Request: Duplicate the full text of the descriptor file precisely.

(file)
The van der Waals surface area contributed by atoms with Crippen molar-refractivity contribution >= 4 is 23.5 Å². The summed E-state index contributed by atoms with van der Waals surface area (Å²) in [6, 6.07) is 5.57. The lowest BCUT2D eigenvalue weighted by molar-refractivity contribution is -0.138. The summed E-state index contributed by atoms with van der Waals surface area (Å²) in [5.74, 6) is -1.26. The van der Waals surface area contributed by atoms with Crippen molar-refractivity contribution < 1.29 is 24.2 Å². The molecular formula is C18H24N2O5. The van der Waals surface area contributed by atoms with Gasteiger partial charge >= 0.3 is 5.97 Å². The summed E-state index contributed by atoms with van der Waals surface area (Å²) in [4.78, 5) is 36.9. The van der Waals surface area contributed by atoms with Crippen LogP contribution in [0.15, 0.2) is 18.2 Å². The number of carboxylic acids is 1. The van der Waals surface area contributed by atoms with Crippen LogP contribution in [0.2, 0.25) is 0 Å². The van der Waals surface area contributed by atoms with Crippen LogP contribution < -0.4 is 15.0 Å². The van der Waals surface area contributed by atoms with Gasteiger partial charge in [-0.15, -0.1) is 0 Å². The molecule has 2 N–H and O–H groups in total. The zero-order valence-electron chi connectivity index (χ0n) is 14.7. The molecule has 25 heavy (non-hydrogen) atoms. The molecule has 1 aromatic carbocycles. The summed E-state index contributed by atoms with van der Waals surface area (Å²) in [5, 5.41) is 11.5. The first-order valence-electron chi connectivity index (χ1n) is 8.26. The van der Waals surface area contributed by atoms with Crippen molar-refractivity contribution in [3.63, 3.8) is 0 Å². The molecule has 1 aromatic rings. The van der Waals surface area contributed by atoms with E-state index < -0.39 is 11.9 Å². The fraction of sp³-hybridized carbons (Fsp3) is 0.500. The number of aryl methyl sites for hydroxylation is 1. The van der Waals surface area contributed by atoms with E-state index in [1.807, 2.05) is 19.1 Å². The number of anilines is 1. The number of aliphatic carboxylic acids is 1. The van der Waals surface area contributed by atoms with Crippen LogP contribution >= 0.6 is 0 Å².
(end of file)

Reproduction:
The van der Waals surface area contributed by atoms with Crippen molar-refractivity contribution >= 4 is 23.5 Å². The summed E-state index contributed by atoms with van der Waals surface area (Å²) in [6, 6.07) is 5.57. The lowest BCUT2D eigenvalue weighted by molar-refractivity contribution is -0.138. The summed E-state index contributed by atoms with van der Waals surface area (Å²) in [5.74, 6) is -1.26. The van der Waals surface area contributed by atoms with Crippen molar-refractivity contribution < 1.29 is 24.2 Å². The molecular formula is C18H24N2O5. The van der Waals surface area contributed by atoms with Gasteiger partial charge >= 0.3 is 5.97 Å². The summed E-state index contributed by atoms with van der Waals surface area (Å²) in [4.78, 5) is 36.9. The van der Waals surface area contributed by atoms with Crippen LogP contribution in [0.15, 0.2) is 18.2 Å². The number of carboxylic acids is 1. The van der Waals surface area contributed by atoms with Crippen LogP contribution in [0.2, 0.25) is 0 Å². The van der Waals surface area contributed by atoms with Crippen LogP contribution < -0.4 is 15.0 Å². The van der Waals surface area contributed by atoms with Gasteiger partial charge in [-0.15, -0.1) is 0 Å². The molecule has 2 N–H and O–H groups in total. The zero-order valence-electron chi connectivity index (χ0n) is 14.7. The molecule has 25 heavy (non-hydrogen) atoms. The molecule has 1 aromatic carbocycles. The summed E-state index contributed by atoms with van der Waals surface area (Å²) in [5, 5.41) is 11.5. The first-order valence-electron chi connectivity index (χ1n) is 8.26. The van der Waals surface area contributed by atoms with Crippen molar-refractivity contribution in [3.63, 3.8) is 0 Å². The molecule has 1 aromatic rings. The van der Waals surface area contributed by atoms with E-state index < -0.39 is 11.9 Å². The fraction of sp³-hybridized carbons (Fsp3) is 0.500. The number of aryl methyl sites for hydroxylation is 1. The van der Waals surface area contributed by atoms with E-state index in [1.807, 2.05) is 19.1 Å². The number of anilines is 1. The number of aliphatic carboxylic acids is 1. The van der Waals surface area contributed by atoms with Crippen LogP contribution >= 0.6 is 0 Å².